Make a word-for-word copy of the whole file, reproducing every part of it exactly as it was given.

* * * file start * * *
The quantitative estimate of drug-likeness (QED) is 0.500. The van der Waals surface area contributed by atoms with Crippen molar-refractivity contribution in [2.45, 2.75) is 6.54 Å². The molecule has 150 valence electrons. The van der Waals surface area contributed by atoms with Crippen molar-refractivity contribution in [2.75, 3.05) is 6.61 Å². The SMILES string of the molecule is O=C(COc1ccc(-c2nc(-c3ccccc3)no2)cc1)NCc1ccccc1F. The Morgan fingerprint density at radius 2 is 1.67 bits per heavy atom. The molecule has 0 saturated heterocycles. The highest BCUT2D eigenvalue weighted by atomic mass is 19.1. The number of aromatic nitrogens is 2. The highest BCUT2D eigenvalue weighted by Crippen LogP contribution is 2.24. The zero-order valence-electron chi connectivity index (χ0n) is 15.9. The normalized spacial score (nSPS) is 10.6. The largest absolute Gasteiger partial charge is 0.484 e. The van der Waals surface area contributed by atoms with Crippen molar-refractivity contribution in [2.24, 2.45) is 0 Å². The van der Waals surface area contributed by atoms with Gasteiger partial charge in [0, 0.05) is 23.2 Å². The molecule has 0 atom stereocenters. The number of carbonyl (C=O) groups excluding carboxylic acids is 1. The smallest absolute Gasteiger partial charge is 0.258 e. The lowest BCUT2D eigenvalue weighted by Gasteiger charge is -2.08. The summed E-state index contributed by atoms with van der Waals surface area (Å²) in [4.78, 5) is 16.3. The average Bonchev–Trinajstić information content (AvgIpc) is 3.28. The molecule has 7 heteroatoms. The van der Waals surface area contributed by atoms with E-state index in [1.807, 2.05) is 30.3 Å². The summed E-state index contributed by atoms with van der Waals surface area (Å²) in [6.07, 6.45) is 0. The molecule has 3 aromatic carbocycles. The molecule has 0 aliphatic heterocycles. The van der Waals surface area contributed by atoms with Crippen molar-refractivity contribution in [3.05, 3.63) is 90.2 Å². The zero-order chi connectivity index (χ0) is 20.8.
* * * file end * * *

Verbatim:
The quantitative estimate of drug-likeness (QED) is 0.500. The van der Waals surface area contributed by atoms with Crippen molar-refractivity contribution in [2.45, 2.75) is 6.54 Å². The molecule has 150 valence electrons. The van der Waals surface area contributed by atoms with Crippen molar-refractivity contribution in [2.75, 3.05) is 6.61 Å². The SMILES string of the molecule is O=C(COc1ccc(-c2nc(-c3ccccc3)no2)cc1)NCc1ccccc1F. The Morgan fingerprint density at radius 2 is 1.67 bits per heavy atom. The molecule has 0 saturated heterocycles. The highest BCUT2D eigenvalue weighted by atomic mass is 19.1. The number of aromatic nitrogens is 2. The highest BCUT2D eigenvalue weighted by Crippen LogP contribution is 2.24. The zero-order valence-electron chi connectivity index (χ0n) is 15.9. The normalized spacial score (nSPS) is 10.6. The largest absolute Gasteiger partial charge is 0.484 e. The van der Waals surface area contributed by atoms with Crippen molar-refractivity contribution in [2.24, 2.45) is 0 Å². The van der Waals surface area contributed by atoms with Gasteiger partial charge in [0, 0.05) is 23.2 Å². The molecule has 0 atom stereocenters. The number of carbonyl (C=O) groups excluding carboxylic acids is 1. The smallest absolute Gasteiger partial charge is 0.258 e. The lowest BCUT2D eigenvalue weighted by Gasteiger charge is -2.08. The summed E-state index contributed by atoms with van der Waals surface area (Å²) in [4.78, 5) is 16.3. The average Bonchev–Trinajstić information content (AvgIpc) is 3.28. The molecule has 7 heteroatoms. The van der Waals surface area contributed by atoms with E-state index in [1.807, 2.05) is 30.3 Å². The summed E-state index contributed by atoms with van der Waals surface area (Å²) in [6.07, 6.45) is 0. The molecule has 3 aromatic carbocycles. The molecule has 0 aliphatic heterocycles. The van der Waals surface area contributed by atoms with Crippen molar-refractivity contribution in [3.05, 3.63) is 90.2 Å². The zero-order chi connectivity index (χ0) is 20.8.